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Showing content with the highest reputation since 11/07/2017 in all areas

  1. 7 points
    Watch on YouTube: 73.0: Formula calculator - GameGuardian
  2. 6 points
  3. 5 points
    Watch on YouTube: 8.69.0: Bypass ptrace protection - GameGuardian
  4. 5 points
    Watch on YouTube: How to get offline help on scripts - GameGuardian
  5. 4 points
    for _=1, #Menu - 0.5 do if _ % 2 == 1 then -- ... end end is identical to for _ = 1, #Menu - 0.5, 2 do -- ... end but second option is more effective and clear.
  6. 4 points
    Check e_machine from specific lib using GameGuardian. function GetLibraryTextBase(lib) for _, __ in pairs(gg.getRangesList(lib)) do --print(string.format("%s | Start: 0x%08x | End: 0x%08x | Size: 0x%x | State: %s | Protection: %s", lib, __["start"], __["end"], __["end"] - __["start"], __["state"], __["type"])) if __["state"] == "Xa" or __["state"] == "Xs" then return __["start"], __["end"] end end return nil end function GetLibraryArch(LibName) e_machine = GetLibraryTextBase(LibName) + 0x12 -- e_machine offset _ = {{address = e_machine, flags = gg.TYPE_WORD }} return gg.getValues(_)[1].value & 0xFFFF -- Format end Arch = GetLibraryArch("libc.so") -- http://www.sco.com/developers/gabi/2000-07-17/ch4.eheader.html if Arch == 40 then ArchName = "Advanced RISC Machines ARM: " else ArchName = "Unknown" end gg.alert(string.format("libc.so\n\nArchitecture: %s (0x%02X)", ArchName, Arch)) References: http://www.sco.com/developers/gabi/2000-07-17/ch4.eheader.html
  7. 4 points
  8. 4 points
    Mirrored from YouTube with some crop: Bloons TD Battles: Money Hack NO ROOT 5.0.2 GameGuardian | Working 2018 GameGuardian (#6vzrbm91) VirtualXposed (#1hw64j76)
  9. 3 points
    Have you tried it at least? I highly doubt that searching for 500 consecutive addresses and editing all of them to one value can noticeably slow down your script. So are you sure that it does not suffice because of performance reasons? As pointed out above, editing values one-by-one in a loop is very inefficient. This approach should be used instead, if simple one with fuzzy search does not suffice: Example of implementing it: local startAddress = 0x12340000 local count = 500 local editValue = '555444' local values = {} for i = 1, count do values[i] = {address = startAddress; flags = gg.TYPE_DWORD; value = editValue} startAddress = startAddress + 4 end gg.setValues(values)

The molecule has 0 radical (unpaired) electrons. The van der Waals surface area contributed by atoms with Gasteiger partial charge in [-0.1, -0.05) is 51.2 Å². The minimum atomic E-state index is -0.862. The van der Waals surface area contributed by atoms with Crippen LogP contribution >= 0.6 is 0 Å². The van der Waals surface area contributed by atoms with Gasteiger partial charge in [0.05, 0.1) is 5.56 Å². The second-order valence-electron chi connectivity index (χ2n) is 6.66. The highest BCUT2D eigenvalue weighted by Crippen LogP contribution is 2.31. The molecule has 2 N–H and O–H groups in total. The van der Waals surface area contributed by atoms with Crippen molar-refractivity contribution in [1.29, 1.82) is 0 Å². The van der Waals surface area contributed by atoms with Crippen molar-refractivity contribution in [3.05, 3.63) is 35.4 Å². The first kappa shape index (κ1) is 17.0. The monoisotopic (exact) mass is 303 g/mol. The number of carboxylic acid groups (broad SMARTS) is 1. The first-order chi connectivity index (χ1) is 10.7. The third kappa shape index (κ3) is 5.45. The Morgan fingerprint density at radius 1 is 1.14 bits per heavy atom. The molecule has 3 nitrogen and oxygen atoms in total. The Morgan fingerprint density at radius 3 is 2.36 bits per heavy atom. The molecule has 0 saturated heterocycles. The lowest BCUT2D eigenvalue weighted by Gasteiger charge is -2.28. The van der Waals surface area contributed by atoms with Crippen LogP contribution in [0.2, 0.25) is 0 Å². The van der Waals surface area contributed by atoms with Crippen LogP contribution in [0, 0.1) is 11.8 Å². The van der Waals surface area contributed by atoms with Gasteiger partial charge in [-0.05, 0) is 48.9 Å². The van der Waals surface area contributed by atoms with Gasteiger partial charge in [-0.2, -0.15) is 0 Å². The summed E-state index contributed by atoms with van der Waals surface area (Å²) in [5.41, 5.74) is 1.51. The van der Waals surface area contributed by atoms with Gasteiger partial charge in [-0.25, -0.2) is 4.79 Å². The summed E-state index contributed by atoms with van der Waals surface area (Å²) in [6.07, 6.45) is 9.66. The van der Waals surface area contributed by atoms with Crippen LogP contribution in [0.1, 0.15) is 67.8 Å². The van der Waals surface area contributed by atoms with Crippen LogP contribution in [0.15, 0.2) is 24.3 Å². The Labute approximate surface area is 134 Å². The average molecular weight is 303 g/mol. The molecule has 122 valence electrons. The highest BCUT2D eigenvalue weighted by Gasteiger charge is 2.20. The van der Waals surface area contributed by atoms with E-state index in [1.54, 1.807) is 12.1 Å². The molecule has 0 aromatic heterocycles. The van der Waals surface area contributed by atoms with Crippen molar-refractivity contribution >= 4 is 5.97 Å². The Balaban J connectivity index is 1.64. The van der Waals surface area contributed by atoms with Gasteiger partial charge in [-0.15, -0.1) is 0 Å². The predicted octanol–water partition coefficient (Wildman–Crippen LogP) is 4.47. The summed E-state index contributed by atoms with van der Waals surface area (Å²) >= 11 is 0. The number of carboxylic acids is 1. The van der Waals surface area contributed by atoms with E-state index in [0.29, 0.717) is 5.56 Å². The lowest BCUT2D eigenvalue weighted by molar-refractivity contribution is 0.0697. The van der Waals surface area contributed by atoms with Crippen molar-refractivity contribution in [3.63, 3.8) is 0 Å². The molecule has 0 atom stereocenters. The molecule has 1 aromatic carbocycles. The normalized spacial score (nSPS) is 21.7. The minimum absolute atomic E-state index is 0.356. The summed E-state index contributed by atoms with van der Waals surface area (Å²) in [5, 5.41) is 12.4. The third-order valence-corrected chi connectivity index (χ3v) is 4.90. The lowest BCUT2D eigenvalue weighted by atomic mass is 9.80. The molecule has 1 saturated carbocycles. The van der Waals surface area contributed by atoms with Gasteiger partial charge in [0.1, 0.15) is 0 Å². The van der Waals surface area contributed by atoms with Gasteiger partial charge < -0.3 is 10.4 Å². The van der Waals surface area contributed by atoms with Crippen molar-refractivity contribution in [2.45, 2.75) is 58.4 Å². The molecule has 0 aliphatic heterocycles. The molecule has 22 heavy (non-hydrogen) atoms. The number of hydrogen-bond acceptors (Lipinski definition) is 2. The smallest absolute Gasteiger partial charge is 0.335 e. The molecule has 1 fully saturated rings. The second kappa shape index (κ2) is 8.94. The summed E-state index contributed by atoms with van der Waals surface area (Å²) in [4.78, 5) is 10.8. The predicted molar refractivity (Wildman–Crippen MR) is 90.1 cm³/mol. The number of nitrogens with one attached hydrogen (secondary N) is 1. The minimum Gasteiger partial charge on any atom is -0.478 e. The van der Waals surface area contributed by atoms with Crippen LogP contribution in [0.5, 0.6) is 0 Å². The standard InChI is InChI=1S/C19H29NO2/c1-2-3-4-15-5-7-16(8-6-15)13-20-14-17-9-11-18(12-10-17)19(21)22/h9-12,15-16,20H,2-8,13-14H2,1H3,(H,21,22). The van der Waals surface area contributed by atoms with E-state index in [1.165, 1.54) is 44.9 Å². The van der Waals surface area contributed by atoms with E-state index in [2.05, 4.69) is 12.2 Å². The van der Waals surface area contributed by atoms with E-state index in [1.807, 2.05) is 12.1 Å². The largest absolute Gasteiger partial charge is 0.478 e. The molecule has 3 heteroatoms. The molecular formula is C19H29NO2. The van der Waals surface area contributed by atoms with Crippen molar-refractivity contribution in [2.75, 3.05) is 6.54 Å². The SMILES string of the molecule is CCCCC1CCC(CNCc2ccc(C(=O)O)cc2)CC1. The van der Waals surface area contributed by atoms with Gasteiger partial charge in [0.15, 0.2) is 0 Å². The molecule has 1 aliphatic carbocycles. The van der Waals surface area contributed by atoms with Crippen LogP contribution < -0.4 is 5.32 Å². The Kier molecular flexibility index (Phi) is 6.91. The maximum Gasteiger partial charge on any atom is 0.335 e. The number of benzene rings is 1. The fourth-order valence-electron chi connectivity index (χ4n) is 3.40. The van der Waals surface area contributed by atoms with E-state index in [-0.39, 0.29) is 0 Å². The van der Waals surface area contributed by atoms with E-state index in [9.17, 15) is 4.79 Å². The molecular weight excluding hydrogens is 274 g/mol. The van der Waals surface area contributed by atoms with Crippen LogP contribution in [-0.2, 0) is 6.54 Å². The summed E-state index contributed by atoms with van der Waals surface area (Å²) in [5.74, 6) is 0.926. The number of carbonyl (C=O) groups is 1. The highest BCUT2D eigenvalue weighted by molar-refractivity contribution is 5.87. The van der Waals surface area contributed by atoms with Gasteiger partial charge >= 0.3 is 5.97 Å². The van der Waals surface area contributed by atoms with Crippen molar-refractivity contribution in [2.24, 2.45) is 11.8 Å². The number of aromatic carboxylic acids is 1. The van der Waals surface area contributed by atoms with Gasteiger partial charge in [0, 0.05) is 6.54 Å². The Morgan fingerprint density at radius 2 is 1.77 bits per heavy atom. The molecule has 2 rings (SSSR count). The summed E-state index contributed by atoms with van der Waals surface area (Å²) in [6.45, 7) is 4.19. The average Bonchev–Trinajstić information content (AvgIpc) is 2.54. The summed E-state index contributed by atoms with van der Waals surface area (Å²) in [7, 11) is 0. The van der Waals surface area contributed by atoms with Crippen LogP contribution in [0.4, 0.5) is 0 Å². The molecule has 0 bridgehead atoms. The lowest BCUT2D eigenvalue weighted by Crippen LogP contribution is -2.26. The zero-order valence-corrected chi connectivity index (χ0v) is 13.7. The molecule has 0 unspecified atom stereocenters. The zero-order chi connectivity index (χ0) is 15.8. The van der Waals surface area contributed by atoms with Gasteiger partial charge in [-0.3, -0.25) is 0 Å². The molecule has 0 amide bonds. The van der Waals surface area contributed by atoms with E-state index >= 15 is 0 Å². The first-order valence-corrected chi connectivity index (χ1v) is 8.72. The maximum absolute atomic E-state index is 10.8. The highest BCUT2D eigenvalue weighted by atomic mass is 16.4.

10. 3 points
    Good intuition... magic is still not part of hacking, sorry. ? I think you didn't really get what is this [value] in the video: "[value]X4" Just to be sure I say this, but I think you already know that and it's not the problem here. Let's say you search for Dword: Searching for "[value]X4" means: "find a Dword, containing [value] (not encrypted) xored with the Dword (see nofear following post) 4 bytes after or before (= just the length of the Dword containing [value], so the following/preceding Dword)" Well if you understand that, you have to know what [value] you want to search for. I think you were confused because it wasn't maybe the best example. Nofear is searching for an odd thing. He's looking for the number of coins here, not the actual money value you see. So he does "1~9X4" first because he just collected between 1 and 9 coins, and then he searches for "53X4" because he counted the number of coins the arrow of coins he collected was made of, which is exactly 53 coins ^-^. Why? Because the money is probably not Xor encrypted, and the numbers of coins collected are xor encrypted and can indirectly change money, and/or Nofear just wanted to show another way to hack money that the way you'll first think about, which is directly changing the money. You second problem is related to the definition of "[value]X4" I wrote, or most probably to the xor encryption itself. Xor operation is reversible: the value which is xored with [value] can be after or before it. In this case it is before. Plus you have to know that [value] xor 0 = [value]. So eventually, in this case, nofear sets the xor key to 0 and then he can simply change the encrypted coins number as if it wasn't encrypted at all!

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